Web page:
Sir Tim Berners-Lee, the inventor of the world wide web, claims the web is still in its infancy. Berners-Lee is optimistic about the future of the web and says the future web will put all the data in the world at the fingertips of every user.
"The experience of the development of the web by so many people collaborating across the globe has just been a fantastic experience," he said.
"The experience of international collaboration continues. Also the spirit that really we have only started to explore the possibilities of [the web], that continues."
Sir Tim predicted that the web's ability to engender collaboration could one day see the web being used to help manage the planet.
The difficult part was explaining to them the true nature of what the web was going to be
Robert Cailliau, Cern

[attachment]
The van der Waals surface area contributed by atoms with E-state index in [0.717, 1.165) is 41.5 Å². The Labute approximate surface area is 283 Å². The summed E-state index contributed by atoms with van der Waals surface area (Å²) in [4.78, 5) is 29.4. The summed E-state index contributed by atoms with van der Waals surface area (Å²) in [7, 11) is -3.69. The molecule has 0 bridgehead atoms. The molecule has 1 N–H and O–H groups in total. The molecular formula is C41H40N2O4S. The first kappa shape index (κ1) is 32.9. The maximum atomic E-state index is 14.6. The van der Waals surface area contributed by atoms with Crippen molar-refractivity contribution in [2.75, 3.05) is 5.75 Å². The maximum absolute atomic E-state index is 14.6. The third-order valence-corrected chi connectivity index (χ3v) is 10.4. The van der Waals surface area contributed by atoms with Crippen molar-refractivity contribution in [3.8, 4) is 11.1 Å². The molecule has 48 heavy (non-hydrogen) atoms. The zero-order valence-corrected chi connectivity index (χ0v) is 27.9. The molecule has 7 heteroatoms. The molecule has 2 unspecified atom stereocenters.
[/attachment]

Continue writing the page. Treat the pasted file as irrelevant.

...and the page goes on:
"What's exciting is that people are building new social systems, new systems of review, new systems of governance.
"My hope is that those will produce... new ways of working together effectively and fairly which we can use globally to manage ourselves as a planet."
The ubiquity of the web gives the impression that its success was inevitable but that was not always the case, said Robert Cailliau, who worked alongside Sir Tim.
The decision by physics laboratory Cern to release the web code into the public domain was not a straightforward one, he told BBC News.